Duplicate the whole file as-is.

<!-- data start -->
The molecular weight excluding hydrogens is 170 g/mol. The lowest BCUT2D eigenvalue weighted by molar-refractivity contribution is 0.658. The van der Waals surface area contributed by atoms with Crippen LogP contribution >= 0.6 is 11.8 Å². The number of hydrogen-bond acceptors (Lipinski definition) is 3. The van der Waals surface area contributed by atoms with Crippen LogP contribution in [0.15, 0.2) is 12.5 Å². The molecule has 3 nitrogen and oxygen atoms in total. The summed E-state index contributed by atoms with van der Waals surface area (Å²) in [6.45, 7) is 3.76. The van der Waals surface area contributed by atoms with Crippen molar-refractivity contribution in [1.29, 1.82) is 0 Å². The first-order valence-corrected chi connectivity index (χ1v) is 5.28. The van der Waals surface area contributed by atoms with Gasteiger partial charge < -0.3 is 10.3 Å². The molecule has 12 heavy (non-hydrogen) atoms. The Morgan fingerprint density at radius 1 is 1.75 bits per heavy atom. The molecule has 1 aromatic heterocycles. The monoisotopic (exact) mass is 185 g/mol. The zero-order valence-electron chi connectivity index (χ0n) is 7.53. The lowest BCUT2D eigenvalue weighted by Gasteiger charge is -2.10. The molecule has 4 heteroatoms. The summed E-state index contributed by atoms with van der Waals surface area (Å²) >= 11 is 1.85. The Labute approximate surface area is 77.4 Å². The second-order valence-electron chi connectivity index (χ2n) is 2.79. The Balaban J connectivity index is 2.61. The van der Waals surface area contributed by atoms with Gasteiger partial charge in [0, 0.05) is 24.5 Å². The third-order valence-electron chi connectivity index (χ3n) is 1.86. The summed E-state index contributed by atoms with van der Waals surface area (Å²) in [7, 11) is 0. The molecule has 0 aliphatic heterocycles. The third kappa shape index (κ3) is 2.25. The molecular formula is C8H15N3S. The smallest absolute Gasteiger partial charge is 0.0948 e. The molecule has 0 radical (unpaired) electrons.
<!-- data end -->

The molecular weight excluding hydrogens is 170 g/mol. The lowest BCUT2D eigenvalue weighted by molar-refractivity contribution is 0.658. The van der Waals surface area contributed by atoms with Crippen LogP contribution >= 0.6 is 11.8 Å². The number of hydrogen-bond acceptors (Lipinski definition) is 3. The van der Waals surface area contributed by atoms with Crippen LogP contribution in [0.15, 0.2) is 12.5 Å². The molecule has 3 nitrogen and oxygen atoms in total. The summed E-state index contributed by atoms with van der Waals surface area (Å²) in [6.45, 7) is 3.76. The van der Waals surface area contributed by atoms with Crippen molar-refractivity contribution in [1.29, 1.82) is 0 Å². The first-order valence-corrected chi connectivity index (χ1v) is 5.28. The van der Waals surface area contributed by atoms with Gasteiger partial charge < -0.3 is 10.3 Å². The molecule has 12 heavy (non-hydrogen) atoms. The Morgan fingerprint density at radius 1 is 1.75 bits per heavy atom. The molecule has 1 aromatic heterocycles. The monoisotopic (exact) mass is 185 g/mol. The zero-order valence-electron chi connectivity index (χ0n) is 7.53. The lowest BCUT2D eigenvalue weighted by Gasteiger charge is -2.10. The molecule has 4 heteroatoms. The summed E-state index contributed by atoms with van der Waals surface area (Å²) >= 11 is 1.85. The Labute approximate surface area is 77.4 Å². The second-order valence-electron chi connectivity index (χ2n) is 2.79. The Balaban J connectivity index is 2.61. The van der Waals surface area contributed by atoms with Gasteiger partial charge in [0, 0.05) is 24.5 Å². The third-order valence-electron chi connectivity index (χ3n) is 1.86. The summed E-state index contributed by atoms with van der Waals surface area (Å²) in [7, 11) is 0. The molecule has 0 aliphatic heterocycles. The third kappa shape index (κ3) is 2.25. The molecular formula is C8H15N3S. The smallest absolute Gasteiger partial charge is 0.0948 e. The molecule has 0 radical (unpaired) electrons.